You’ve had a group of students that you’ve been with for all of high school, and now they’ve graduated. It’s one of the greatest joys of youth ministry, but also the greatest struggles. It’s a joy because you get to see them take steps into adulthood, get active in leadership, and live out their faith. But it’s also tough because you know that means they’re leaving your youth ministry, and that means you have to “start over” with another group of leaders. And the reality is that most of your college students will not end up back at your congregation, because many will live in different states following graduation.

So where do they fit in your youth ministry and in your congregation as a whole? They’ve been trained and raised by your congregation in the faith. They’ve been equipped to lead and serve, gifted in various ways. And they’ve been sent to various campuses and communities throughout the country to be witnesses of Christ there. That sounds a lot like the description of a missionary. And that’s exactly, I think, how we need to support our college students. We support them like we support our missionaries.

1 Peter 3:15-16 reminds us, “But in your hearts honor Christ the Lord as holy, always being prepared to make a defense to anyone who asks you for a reason for the hope that is in you; yet do it with gentleness and respect, having a good conscience, so that, when you are slandered, those who revile your good behavior in Christ may be put to shame.”

Our college students have been placed by God in relationships with so many new people in their vocation as student to be able to give reason for the hope that they have in Christ. They are not just going to college to study, but to be Christ’s witness, as all of us are called to do in our various vocations.

What difference would it make to our young people if they knew that they were being sent by their congregation as God’s witness to Atlantic College of Pyrotechnics (or whatever real college they’re going to) and they’re being prayed for along the way? I’m convinced it changes not only their perspective on their years in college, but also your congregation’s perspective on your college students.

Practical Steps for Supporting Your College Students As Missionaries

What are some practical ways to support your college students from your congregation? One way to do this is to look at how we support missionaries and to mirror that with your college students:


You don’t send a missionary into the mission field without preparing them first. In the same way, supporting your college students starts well before they’re off onto campus. This preparation is not just about growing in their faith and having faith conversations with others, but also about their need for Christian community and support. In the same way, your faith formation in your youth ministry, especially for juniors and seniors should be geared towards these same goals.

Program Idea: Consider having a special “training” class just for your upperclassmen to help prepare them on this journey. Make this special Bible study or small group focused not just on gaining information, but also building relationships that will help carry them through the transition and beyond, and gaining skills. Invite not just the youth to this, but also key mentors, parents, current college students, or others that are committed to walking alongside these young people for the long haul. In terms of gaining skills, give your upperclassmen opportunities to lead Bible studies and devotions (there’s a whole section of studies on the YouthEsource that are designed to be youth-led). If they have the skills and have had chances to actually use and apply them, they will be more likely to use them when they’re actually in college. So prepare them as best you can.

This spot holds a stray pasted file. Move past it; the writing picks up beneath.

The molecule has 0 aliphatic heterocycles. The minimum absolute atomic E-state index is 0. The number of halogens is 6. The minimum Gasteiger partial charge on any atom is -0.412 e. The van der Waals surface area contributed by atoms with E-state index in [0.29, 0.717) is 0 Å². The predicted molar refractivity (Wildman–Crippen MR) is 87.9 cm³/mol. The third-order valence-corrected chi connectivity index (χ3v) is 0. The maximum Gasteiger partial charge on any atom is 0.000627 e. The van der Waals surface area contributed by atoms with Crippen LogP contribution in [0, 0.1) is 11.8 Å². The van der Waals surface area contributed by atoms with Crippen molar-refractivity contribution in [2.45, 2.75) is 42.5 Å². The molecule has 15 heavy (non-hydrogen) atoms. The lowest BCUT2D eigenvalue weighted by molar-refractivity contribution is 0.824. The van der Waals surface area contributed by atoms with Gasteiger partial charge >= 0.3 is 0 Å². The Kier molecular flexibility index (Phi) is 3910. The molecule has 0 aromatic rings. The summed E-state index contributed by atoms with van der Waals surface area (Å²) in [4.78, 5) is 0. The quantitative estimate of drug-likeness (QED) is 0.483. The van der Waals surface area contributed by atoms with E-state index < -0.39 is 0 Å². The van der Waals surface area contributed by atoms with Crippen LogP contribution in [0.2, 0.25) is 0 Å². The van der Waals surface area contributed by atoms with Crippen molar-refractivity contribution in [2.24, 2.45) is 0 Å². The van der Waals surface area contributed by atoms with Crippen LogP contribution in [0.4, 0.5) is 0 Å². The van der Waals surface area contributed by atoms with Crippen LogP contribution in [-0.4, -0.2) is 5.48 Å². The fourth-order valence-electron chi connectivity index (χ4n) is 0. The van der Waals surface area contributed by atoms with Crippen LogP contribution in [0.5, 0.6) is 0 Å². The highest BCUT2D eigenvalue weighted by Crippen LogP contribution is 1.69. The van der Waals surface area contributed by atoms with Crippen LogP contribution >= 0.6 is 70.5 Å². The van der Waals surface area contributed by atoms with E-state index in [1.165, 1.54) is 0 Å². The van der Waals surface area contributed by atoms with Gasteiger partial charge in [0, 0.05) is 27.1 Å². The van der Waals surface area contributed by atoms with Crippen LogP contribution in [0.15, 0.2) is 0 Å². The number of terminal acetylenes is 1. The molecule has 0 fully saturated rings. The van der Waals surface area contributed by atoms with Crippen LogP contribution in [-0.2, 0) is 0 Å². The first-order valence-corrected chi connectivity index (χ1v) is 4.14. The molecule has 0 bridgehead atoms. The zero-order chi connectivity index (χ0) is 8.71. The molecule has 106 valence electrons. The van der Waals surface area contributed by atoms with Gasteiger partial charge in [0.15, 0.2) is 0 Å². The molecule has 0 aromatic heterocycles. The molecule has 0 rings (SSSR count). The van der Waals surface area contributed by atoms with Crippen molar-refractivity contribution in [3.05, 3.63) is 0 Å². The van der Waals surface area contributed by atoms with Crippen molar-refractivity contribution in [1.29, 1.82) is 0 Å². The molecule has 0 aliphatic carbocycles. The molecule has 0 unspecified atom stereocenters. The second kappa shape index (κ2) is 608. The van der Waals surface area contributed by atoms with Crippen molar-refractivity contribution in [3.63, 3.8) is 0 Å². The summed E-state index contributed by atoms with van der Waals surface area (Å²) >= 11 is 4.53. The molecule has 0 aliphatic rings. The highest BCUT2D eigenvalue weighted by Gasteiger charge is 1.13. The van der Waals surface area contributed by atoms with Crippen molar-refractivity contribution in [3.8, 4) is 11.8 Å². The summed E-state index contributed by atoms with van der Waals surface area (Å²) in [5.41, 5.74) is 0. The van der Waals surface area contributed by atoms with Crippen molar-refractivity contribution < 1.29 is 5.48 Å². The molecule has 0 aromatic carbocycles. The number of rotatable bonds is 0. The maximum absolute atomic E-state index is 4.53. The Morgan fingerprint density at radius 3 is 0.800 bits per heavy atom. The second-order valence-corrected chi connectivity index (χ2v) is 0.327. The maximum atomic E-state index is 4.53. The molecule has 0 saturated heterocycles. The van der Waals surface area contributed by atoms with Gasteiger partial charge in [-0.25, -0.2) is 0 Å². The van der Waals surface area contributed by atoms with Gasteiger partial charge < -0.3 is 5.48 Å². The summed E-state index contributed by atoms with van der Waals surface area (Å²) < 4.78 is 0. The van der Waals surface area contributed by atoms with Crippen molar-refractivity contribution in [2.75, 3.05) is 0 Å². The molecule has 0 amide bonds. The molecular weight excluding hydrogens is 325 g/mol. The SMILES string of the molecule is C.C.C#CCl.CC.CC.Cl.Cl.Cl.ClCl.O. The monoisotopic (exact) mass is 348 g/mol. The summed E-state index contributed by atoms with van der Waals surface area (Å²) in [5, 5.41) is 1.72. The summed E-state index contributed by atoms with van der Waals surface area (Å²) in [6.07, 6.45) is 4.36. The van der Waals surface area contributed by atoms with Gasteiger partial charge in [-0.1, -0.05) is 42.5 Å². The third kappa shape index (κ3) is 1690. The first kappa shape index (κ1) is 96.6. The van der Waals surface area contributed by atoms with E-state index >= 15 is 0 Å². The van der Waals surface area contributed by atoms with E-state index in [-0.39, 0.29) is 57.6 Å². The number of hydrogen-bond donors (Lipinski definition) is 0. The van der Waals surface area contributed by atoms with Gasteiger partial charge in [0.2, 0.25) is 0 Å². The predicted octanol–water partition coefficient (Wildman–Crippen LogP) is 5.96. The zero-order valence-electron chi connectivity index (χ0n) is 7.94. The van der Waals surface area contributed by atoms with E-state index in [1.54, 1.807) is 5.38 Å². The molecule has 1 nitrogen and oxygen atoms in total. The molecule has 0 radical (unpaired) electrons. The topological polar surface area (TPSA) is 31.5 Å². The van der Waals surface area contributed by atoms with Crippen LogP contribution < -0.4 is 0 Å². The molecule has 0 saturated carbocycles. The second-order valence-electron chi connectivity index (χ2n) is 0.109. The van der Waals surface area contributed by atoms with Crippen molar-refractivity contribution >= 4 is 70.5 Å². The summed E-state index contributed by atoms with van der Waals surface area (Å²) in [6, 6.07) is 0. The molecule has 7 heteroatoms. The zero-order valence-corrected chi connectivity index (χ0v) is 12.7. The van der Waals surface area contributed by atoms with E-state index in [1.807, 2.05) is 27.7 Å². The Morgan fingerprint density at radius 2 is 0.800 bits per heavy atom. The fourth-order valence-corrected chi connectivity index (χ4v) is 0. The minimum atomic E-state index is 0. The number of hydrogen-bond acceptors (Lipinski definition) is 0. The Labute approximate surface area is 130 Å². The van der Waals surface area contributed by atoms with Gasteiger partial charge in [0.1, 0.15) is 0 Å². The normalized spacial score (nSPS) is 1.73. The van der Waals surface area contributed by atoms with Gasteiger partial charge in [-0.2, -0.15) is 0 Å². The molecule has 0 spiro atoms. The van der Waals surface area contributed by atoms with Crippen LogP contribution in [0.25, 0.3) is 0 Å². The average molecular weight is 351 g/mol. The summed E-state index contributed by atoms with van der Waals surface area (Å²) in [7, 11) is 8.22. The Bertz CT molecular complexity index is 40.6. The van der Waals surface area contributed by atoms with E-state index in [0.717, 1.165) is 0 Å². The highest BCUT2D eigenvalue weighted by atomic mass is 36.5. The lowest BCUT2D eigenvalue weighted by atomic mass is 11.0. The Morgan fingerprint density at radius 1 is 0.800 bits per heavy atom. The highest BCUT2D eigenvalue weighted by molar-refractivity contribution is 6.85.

Sending event

Missionaries always get sent by God’s people. They are prayed over, supported, and encouraged. In the same way, you can also “send off” your college students well at the beginning of each school year. Designate a weekend to celebrate these students, have a special Bible class presentation (more on that below), and have your students come forward in worship and pray for them and send them like you would a missionary or an outgoing church worker. This reinforces the evangelical aspect of your youth and college ministries and connects it with the overall congregational mission.

Program Idea: Host a “College Send-Off Brunch” on one of the Sundays in late July or early August. provided a breakfast buffet for those who attended (food is a big draw for most events). The college students and their families were the guests of honor, but our other adult Bible classes were invited to join as well. The actual Bible study time was a “sending” Bible study, focused on how these young people have been equipped by God to be His witnesses on their various campuses, and how we as a congregation are going to continue to support them.

This is also a great time to get people to sign-up to be prayer partners, to get emails for a regular newsletter, to get updated mailing addresses for your college students, and any other contact information you need for your college ministry efforts. Our church hosted this during our Bible class hour and every year it brought in families that otherwise were disconnected from the church, and when you do something like this year after year, it builds an evangelism-centered culture in your church when it comes to your youth.

Connect them to local support in their area

A missionary that is sent to a region previously unknown to them is rarely if ever sent without support. One of the first things that a sending group will do for a missionary is help them connect with local resources. In the same way, one of the highest priorities in supporting your college students is to get them connected to a local congregation and campus ministry wherever they are going. This is something you have to be diligent on from the get-go rather than waiting for it to happen later on because habits are formed quickly in terms of church involvement.